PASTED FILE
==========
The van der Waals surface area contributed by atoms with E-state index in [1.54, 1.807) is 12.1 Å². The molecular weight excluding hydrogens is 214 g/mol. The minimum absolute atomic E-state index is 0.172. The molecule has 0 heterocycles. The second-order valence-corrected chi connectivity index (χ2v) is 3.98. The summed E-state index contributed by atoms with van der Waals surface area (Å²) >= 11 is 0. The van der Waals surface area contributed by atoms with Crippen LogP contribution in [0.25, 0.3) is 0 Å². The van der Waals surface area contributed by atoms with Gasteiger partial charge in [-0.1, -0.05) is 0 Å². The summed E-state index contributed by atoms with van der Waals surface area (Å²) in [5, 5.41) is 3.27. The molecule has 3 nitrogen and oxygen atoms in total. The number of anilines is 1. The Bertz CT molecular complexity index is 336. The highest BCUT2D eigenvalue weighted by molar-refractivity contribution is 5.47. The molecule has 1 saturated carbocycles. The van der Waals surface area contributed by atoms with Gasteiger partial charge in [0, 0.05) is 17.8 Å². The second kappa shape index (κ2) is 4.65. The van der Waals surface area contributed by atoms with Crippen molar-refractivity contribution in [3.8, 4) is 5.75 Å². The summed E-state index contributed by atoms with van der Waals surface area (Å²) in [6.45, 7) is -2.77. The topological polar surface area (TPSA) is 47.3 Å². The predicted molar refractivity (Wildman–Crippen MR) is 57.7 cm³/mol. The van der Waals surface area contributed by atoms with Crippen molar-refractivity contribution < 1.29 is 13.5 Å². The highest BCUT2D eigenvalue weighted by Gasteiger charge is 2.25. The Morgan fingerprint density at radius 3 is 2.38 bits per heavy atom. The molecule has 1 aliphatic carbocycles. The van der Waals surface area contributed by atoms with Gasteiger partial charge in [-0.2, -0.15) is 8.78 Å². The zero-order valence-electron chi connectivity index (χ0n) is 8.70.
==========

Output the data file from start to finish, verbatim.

The van der Waals surface area contributed by atoms with E-state index in [1.54, 1.807) is 12.1 Å². The molecular weight excluding hydrogens is 214 g/mol. The minimum absolute atomic E-state index is 0.172. The molecule has 0 heterocycles. The second-order valence-corrected chi connectivity index (χ2v) is 3.98. The summed E-state index contributed by atoms with van der Waals surface area (Å²) >= 11 is 0. The van der Waals surface area contributed by atoms with Crippen LogP contribution in [0.25, 0.3) is 0 Å². The van der Waals surface area contributed by atoms with Gasteiger partial charge in [-0.1, -0.05) is 0 Å². The summed E-state index contributed by atoms with van der Waals surface area (Å²) in [5, 5.41) is 3.27. The molecule has 3 nitrogen and oxygen atoms in total. The number of anilines is 1. The Bertz CT molecular complexity index is 336. The highest BCUT2D eigenvalue weighted by molar-refractivity contribution is 5.47. The molecule has 1 saturated carbocycles. The van der Waals surface area contributed by atoms with Gasteiger partial charge in [0, 0.05) is 17.8 Å². The second kappa shape index (κ2) is 4.65. The van der Waals surface area contributed by atoms with Crippen molar-refractivity contribution in [3.8, 4) is 5.75 Å². The summed E-state index contributed by atoms with van der Waals surface area (Å²) in [6.45, 7) is -2.77. The topological polar surface area (TPSA) is 47.3 Å². The predicted molar refractivity (Wildman–Crippen MR) is 57.7 cm³/mol. The van der Waals surface area contributed by atoms with Crippen molar-refractivity contribution < 1.29 is 13.5 Å². The highest BCUT2D eigenvalue weighted by Gasteiger charge is 2.25. The Morgan fingerprint density at radius 3 is 2.38 bits per heavy atom. The molecule has 1 aliphatic carbocycles. The van der Waals surface area contributed by atoms with Gasteiger partial charge in [-0.2, -0.15) is 8.78 Å². The zero-order valence-electron chi connectivity index (χ0n) is 8.70.